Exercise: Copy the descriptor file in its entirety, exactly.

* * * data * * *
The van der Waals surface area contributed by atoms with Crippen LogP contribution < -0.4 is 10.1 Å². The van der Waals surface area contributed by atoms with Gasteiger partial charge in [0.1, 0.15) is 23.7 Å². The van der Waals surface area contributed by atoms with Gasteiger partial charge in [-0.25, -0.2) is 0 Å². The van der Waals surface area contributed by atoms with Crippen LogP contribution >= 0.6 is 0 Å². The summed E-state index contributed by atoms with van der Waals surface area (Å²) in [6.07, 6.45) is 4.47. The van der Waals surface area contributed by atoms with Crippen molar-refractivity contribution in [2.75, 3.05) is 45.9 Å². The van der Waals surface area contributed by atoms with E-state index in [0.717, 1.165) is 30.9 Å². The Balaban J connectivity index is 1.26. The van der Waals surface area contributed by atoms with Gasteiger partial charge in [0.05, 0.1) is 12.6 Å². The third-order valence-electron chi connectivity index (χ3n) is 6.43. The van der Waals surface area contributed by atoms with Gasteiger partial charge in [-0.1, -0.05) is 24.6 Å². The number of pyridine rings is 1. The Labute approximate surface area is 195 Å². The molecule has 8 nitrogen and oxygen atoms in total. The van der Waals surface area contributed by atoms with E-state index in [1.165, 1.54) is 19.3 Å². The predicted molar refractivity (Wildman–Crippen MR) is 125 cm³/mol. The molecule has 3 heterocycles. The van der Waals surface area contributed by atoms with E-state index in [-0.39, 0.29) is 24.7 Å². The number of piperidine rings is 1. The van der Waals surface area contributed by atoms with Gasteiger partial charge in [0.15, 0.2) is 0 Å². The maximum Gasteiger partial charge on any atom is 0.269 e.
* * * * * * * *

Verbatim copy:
The van der Waals surface area contributed by atoms with Crippen LogP contribution < -0.4 is 10.1 Å². The van der Waals surface area contributed by atoms with Gasteiger partial charge in [0.1, 0.15) is 23.7 Å². The van der Waals surface area contributed by atoms with Gasteiger partial charge in [-0.25, -0.2) is 0 Å². The van der Waals surface area contributed by atoms with Crippen LogP contribution >= 0.6 is 0 Å². The summed E-state index contributed by atoms with van der Waals surface area (Å²) in [6.07, 6.45) is 4.47. The van der Waals surface area contributed by atoms with Crippen molar-refractivity contribution in [2.75, 3.05) is 45.9 Å². The van der Waals surface area contributed by atoms with E-state index in [0.717, 1.165) is 30.9 Å². The Balaban J connectivity index is 1.26. The van der Waals surface area contributed by atoms with Gasteiger partial charge in [0.05, 0.1) is 12.6 Å². The third-order valence-electron chi connectivity index (χ3n) is 6.43. The van der Waals surface area contributed by atoms with Gasteiger partial charge in [-0.1, -0.05) is 24.6 Å². The number of pyridine rings is 1. The Labute approximate surface area is 195 Å². The molecule has 8 nitrogen and oxygen atoms in total. The van der Waals surface area contributed by atoms with E-state index in [1.165, 1.54) is 19.3 Å². The predicted molar refractivity (Wildman–Crippen MR) is 125 cm³/mol. The molecule has 3 heterocycles. The van der Waals surface area contributed by atoms with E-state index in [-0.39, 0.29) is 24.7 Å². The number of piperidine rings is 1. The van der Waals surface area contributed by atoms with Gasteiger partial charge in [0.15, 0.2) is 0 Å². The maximum Gasteiger partial charge on any atom is 0.269 e.